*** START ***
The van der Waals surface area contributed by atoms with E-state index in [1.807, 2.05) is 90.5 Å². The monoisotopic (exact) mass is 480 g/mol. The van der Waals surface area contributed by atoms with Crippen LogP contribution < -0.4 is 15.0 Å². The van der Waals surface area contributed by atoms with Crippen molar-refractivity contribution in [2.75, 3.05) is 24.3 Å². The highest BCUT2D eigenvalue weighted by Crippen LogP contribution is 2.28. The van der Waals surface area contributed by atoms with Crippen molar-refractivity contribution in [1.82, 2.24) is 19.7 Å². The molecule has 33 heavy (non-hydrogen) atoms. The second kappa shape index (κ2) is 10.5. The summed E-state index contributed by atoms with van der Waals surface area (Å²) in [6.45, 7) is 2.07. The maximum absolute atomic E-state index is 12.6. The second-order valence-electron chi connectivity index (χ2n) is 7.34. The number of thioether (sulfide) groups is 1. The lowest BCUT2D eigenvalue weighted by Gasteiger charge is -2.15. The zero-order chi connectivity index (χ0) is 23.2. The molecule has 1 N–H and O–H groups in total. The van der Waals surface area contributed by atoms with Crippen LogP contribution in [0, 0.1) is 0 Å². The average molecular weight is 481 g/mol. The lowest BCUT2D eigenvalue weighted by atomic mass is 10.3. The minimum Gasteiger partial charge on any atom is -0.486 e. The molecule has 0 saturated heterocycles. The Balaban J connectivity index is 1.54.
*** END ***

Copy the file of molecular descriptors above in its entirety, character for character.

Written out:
The van der Waals surface area contributed by atoms with E-state index in [1.807, 2.05) is 90.5 Å². The monoisotopic (exact) mass is 480 g/mol. The van der Waals surface area contributed by atoms with Crippen LogP contribution < -0.4 is 15.0 Å². The van der Waals surface area contributed by atoms with Crippen molar-refractivity contribution in [2.75, 3.05) is 24.3 Å². The highest BCUT2D eigenvalue weighted by Crippen LogP contribution is 2.28. The van der Waals surface area contributed by atoms with Crippen molar-refractivity contribution in [1.82, 2.24) is 19.7 Å². The molecule has 33 heavy (non-hydrogen) atoms. The second kappa shape index (κ2) is 10.5. The summed E-state index contributed by atoms with van der Waals surface area (Å²) in [6.45, 7) is 2.07. The maximum absolute atomic E-state index is 12.6. The second-order valence-electron chi connectivity index (χ2n) is 7.34. The number of thioether (sulfide) groups is 1. The lowest BCUT2D eigenvalue weighted by Gasteiger charge is -2.15. The zero-order chi connectivity index (χ0) is 23.2. The molecule has 1 N–H and O–H groups in total. The van der Waals surface area contributed by atoms with Crippen LogP contribution in [0, 0.1) is 0 Å². The average molecular weight is 481 g/mol. The lowest BCUT2D eigenvalue weighted by atomic mass is 10.3. The minimum Gasteiger partial charge on any atom is -0.486 e. The molecule has 0 saturated heterocycles. The Balaban J connectivity index is 1.54.